Paris-Roubaix is the road race of the year for cycling tech. Riders often turn to highly modified or otherwise unique bikes to tackle the brutal cobbled secteurs of northern France that define the event.
As a website truly dedicated to nerding out on bike tech, this makes the Hell of the North one of BikeRadar’s favourite events of the year.
Our traditional tech coverage of the race pretty much takes over the entire homepage for much of mid-April. However, with this year’s edition cancelled amidst the ongoing global coronavirus pandemic, we’ve decided to turn to the extensive BikeRadar archives and our team’s collective bike knowledge to bring you our selection of the very coolest bikes to have ever graced the cobblestones of Paris-Roubaix.
Revisiting these iconic bikes, and seeing how the tech used in the race has evolved, has conjured fond memories for the BikeRadar team. Which bike is your favourite? Vote in our poll at the end of the article.
Or would you have picked a different bike as the coolest Paris-Roubaix machine of all time? Be sure to leave your thoughts and any photos in the comments.
Gilbert Duclos-Lassalle’s 1993 Lemond with RockShox Roubaix fork
George Scott | Editor
Gilbert Duclos-Lassalle from France during the 1993 Paris-Roubaix.Dimitri Iundt/Corbis/VCG via Getty Images
Paris-Roubaix has long been the proving ground for some of cycling’s quirkier and more daring designs – some of the bikes here are testament to that – and the early 1990s were a hotbed of experimentation.
Greg Lemond and Gilbert Duclos-Lassalle, both riding for Team Z, arrived at the 1991 edition of Paris-Roubaix with RockShox’ new Roubaix suspension fork, which featured 30mm of travel to tame the bone-crushing pavé of the Hell of the North.
Suspension on a road bike? Yep, that’s not a new thing.
Duclos-Lassalle finished 12th in 1991 but returned to win the race in 1992 and, with the team now sponsored by GAN, doubled-up in 1993 on the bike pictured here, once again with RockShox’ cushy fork.
The Frenchman followed Franco Ballerini after the Italian attacked on the notorious Carrefour de l’Arbre and clung on until Roubaix’s famous velodrome, where the 38-year-old Duclos-Lassalle surprised his (on paper) stronger rival and won the sprint by inches.
Andrei Tchmil then made it a hat-trick of wins for RockShox in 1994.
Greg Van Avermaet’s 2017 BMC Granfondo RBX
Simon Bromley | Technical writer
Greg Van Avermaet piloted his #2 BMC Granfondo RBX to victory inside the old Roubaix velodrome in 2017.Reuben Bakker-Dyos / Immediate Media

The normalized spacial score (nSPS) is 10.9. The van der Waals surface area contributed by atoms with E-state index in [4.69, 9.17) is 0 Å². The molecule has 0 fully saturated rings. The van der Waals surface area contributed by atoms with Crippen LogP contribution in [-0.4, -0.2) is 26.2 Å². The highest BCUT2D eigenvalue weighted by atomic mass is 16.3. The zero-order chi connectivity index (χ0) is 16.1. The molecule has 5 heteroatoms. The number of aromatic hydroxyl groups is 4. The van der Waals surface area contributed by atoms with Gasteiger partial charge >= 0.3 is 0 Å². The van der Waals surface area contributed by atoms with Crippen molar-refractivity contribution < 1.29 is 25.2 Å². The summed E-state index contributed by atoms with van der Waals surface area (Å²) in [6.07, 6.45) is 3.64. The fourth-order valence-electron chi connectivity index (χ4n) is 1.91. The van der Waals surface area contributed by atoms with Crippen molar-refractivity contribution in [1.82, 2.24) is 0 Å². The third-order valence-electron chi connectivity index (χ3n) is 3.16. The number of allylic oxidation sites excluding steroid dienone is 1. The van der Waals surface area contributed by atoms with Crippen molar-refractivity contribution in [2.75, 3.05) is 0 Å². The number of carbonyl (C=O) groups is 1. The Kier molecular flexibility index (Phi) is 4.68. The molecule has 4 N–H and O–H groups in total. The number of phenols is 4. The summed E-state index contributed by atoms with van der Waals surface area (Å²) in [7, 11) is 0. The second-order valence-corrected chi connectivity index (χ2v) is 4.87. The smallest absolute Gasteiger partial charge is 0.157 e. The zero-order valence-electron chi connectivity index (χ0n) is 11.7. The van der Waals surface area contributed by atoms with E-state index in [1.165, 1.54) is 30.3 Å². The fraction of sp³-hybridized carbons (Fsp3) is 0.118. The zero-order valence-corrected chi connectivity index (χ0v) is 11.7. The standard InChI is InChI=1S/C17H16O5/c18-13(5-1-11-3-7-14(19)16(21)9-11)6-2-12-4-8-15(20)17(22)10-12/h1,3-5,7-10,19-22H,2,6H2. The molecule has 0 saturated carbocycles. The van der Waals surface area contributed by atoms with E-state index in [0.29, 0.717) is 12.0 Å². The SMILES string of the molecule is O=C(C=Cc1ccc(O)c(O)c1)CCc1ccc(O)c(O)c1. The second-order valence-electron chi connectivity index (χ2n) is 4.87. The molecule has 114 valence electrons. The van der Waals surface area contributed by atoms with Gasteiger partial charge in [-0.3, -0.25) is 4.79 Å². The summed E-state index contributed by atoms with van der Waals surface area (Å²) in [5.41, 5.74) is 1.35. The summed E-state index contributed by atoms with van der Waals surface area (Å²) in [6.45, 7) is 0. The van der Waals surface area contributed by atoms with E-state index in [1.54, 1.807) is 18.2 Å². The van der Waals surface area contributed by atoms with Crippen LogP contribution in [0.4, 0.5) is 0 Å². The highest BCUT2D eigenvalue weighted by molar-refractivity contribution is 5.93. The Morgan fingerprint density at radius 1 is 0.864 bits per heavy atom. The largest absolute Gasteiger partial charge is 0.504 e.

Paris-Roubaix is such a crazy race that riders and teams often resort to outlandish, ugly bikes to try and conquer the cobbles.
However, six-time Flandrien of the Year, Greg Van Avermaet, knows that road cycling is a sport that values winning with style and panache above almost all else. One shouldn’t try to soften the cobbles too much. Winning Roubaix is glorious because it’s hard.
Van Avermaet’s 2017 race-winning BMC Granfondo RBX has all the hallmarks of that style. A modern, angular carbon frame? Check. A go-fast red paint job and subtly colour-matched components? Check. A long and low cockpit with classic-bend handlebars? Check. A custom, gold SRM head unit because you’ve won the Olympic road race? Check.
It was built with Shimano’s Dura-Ace 9000 Di2 groupset, surely one of the prettiest Shimano groupsets ever, with 53-44t chainrings and classy Dura-Ace 9100 C40 wheels.
The only concessions to the cobbles were beautiful 30mm tan-wall Vittoria tubulars and an inline brake lever on the handlebar tops.
No superfluous suspension, wacky geometry or even double wrapped handlebar tape was needed for Van Avermaet to take the win in the fastest Paris-Roubaix of all time (the average speed for the 257km race was 45.204 kph).
When thinking about the bikes of Paris-Roubaix it’s easy to remember the ridiculous ones, but the elegance and simplicity of Van Avermaet’s BMC makes it my personal favourite.
The only thing that could have improved it was more mud.
Any 2000s carbon bike with Ambrosio Nemesis rims
Jack Luke | Assistant editor
I got into road riding at the tail end of the 2000s when shallow box-section alloy rims were still being used at Roubaix.
Offering increased strength and – dubiously – comfort over the carbon wheelsets of the day, these wheels were a common sight at all of the cobbled Classics until surprisingly recently.
There’s nothing square about box-section rims.James Huang